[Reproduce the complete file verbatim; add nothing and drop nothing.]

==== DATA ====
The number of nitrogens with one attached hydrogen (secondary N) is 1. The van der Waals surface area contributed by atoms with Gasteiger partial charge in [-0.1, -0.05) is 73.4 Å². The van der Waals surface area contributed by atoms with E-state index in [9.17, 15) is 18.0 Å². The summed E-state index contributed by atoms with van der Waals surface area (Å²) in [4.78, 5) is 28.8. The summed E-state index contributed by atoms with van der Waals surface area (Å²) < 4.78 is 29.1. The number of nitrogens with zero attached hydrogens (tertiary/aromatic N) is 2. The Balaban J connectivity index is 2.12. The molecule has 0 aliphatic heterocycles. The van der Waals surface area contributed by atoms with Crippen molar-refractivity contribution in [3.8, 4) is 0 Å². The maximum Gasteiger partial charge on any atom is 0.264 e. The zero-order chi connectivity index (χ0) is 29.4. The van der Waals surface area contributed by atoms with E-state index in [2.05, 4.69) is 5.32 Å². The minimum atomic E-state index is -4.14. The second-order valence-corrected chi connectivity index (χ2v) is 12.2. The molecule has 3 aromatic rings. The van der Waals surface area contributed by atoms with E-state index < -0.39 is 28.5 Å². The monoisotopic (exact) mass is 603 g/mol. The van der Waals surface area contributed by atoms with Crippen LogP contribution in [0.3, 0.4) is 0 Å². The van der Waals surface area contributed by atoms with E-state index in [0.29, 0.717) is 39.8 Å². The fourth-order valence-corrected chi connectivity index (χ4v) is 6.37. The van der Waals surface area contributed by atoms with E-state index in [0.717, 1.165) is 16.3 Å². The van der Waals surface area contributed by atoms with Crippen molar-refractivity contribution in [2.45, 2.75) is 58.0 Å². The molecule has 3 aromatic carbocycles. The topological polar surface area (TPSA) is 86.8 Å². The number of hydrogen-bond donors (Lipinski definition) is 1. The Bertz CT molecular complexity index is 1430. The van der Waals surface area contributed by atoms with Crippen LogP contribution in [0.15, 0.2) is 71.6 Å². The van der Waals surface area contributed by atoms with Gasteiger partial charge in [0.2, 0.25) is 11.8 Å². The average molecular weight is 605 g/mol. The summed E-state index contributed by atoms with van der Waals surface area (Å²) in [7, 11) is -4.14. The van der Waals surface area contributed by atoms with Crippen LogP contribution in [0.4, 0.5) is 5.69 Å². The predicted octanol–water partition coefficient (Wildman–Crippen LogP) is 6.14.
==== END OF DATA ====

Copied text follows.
The number of nitrogens with one attached hydrogen (secondary N) is 1. The van der Waals surface area contributed by atoms with Gasteiger partial charge in [-0.1, -0.05) is 73.4 Å². The van der Waals surface area contributed by atoms with E-state index in [9.17, 15) is 18.0 Å². The summed E-state index contributed by atoms with van der Waals surface area (Å²) in [4.78, 5) is 28.8. The summed E-state index contributed by atoms with van der Waals surface area (Å²) < 4.78 is 29.1. The number of nitrogens with zero attached hydrogens (tertiary/aromatic N) is 2. The Balaban J connectivity index is 2.12. The molecule has 0 aliphatic heterocycles. The van der Waals surface area contributed by atoms with Crippen molar-refractivity contribution in [3.8, 4) is 0 Å². The maximum Gasteiger partial charge on any atom is 0.264 e. The zero-order chi connectivity index (χ0) is 29.4. The van der Waals surface area contributed by atoms with E-state index in [2.05, 4.69) is 5.32 Å². The minimum atomic E-state index is -4.14. The second-order valence-corrected chi connectivity index (χ2v) is 12.2. The molecule has 3 aromatic rings. The van der Waals surface area contributed by atoms with E-state index < -0.39 is 28.5 Å². The monoisotopic (exact) mass is 603 g/mol. The van der Waals surface area contributed by atoms with Crippen LogP contribution in [0.3, 0.4) is 0 Å². The van der Waals surface area contributed by atoms with E-state index in [0.29, 0.717) is 39.8 Å². The fourth-order valence-corrected chi connectivity index (χ4v) is 6.37. The van der Waals surface area contributed by atoms with E-state index in [0.717, 1.165) is 16.3 Å². The van der Waals surface area contributed by atoms with Crippen molar-refractivity contribution in [2.45, 2.75) is 58.0 Å². The molecule has 3 aromatic carbocycles. The topological polar surface area (TPSA) is 86.8 Å². The number of hydrogen-bond donors (Lipinski definition) is 1. The Bertz CT molecular complexity index is 1430. The van der Waals surface area contributed by atoms with Crippen LogP contribution in [0.15, 0.2) is 71.6 Å². The van der Waals surface area contributed by atoms with Gasteiger partial charge in [0.2, 0.25) is 11.8 Å². The average molecular weight is 605 g/mol. The summed E-state index contributed by atoms with van der Waals surface area (Å²) in [7, 11) is -4.14. The van der Waals surface area contributed by atoms with Crippen LogP contribution in [0.4, 0.5) is 5.69 Å². The predicted octanol–water partition coefficient (Wildman–Crippen LogP) is 6.14.